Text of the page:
Monday, 29 October 2012

A New Football Stadium for Regina?

To: The Mayor and City Council   
October 29, 2012

RE: Memorandum of Understanding on the proposed new stadium

Dear members of the City Council:

The Memorandum of Understanding on the financing of the proposed new football stadium adopted on July 19, 2012 was not final and needs to be re-assessed by the new City Council. There are a number of important reasons to revisit the issue of whether to build a new stadium or renovate the existing Mosaic Stadium. These are as follows:

(1) Some have stated that the recent municipal election settled the issue in favour of building a new stadium. However, the citizens of Regina were not given a clear choice on the issue. The three leading and serious candidates for Mayor all supported the building of a new stadium; there was no choice for the alternative. The same problem carried over to voting in the wards. Even in ward 3, where I live, there was no candidate who openly stated that they opposed the proposal for building a new stadium. There was no referendum. The election did not resolve the issue.

(2) The previous City Council did not make a serious effort to look at the option of renovating the existing stadium. The public was kept in the dark about this option. It was often stated that a renovation would cost $150 million. This was the figure supposedly put forth by a consultant’s report done for the Saskatchewan Roughriders. But both the football club and the City Council have refused to make this report public. We have no idea how the consultant came to this conclusion.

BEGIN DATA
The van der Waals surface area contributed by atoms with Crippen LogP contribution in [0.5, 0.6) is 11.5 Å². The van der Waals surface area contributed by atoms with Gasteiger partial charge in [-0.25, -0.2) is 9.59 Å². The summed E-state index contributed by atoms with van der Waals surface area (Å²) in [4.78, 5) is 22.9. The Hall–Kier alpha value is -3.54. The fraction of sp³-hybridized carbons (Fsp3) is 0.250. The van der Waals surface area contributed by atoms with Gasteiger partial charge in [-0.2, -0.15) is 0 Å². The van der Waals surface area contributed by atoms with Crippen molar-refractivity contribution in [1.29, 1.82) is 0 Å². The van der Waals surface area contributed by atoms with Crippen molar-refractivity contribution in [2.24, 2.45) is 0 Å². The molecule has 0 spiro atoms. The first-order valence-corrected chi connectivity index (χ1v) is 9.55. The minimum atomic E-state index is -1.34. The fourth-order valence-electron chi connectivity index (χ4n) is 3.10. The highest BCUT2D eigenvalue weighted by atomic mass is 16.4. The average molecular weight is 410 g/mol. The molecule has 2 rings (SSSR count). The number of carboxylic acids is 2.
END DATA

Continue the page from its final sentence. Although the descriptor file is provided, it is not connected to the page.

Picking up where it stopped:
On February 8, 2008 members of the City Council, meeting as the executive committee, received a report done by Santec Architecture on the state of Mosaic Stadium. This report was not released to the public. But it has been obtained by the Canadian Taxpayers Federation, which posted it on their web site. After a careful examination of the stadium, the technical consultants concluded that it was in pretty good shape, and with the expenditure of $3.4 million, it could be made to last at least another ten years. The report detailed the renovations that were recommended.

The Saskatchewan Roughriders are currently carrying out significant renovations to Mosaic Stadium, which is to cost them $14 million. Among other things, this will expand the seating capacity to 50,000. There is no reason why these renovations cannot be maintained with some additions, which could include new seats, more washrooms and more refreshment sites.

(3) The previous City Council asked Praxis Analytics to survey public opinion as to what they think is the single most important public issue facing Regina as a community. Their survey found that 30.4% felt that the question of the availability of affordable housing was the most important issue. Only 3.2% indicated that they thought the issue of the stadium was the most important issue. The City Council did not release the results of this public opinion survey until after the Mayor and City Council had signed the Memorandum of Understanding.

These reasons may explain why there was such a low turnout in voting in the recent municipal election, only 33% of eligible voters.

Sunday, 14 October 2012

The Regina Municipal Election: A flood of candidates is one sign that residents are fed up

Act Up in Saskatchewan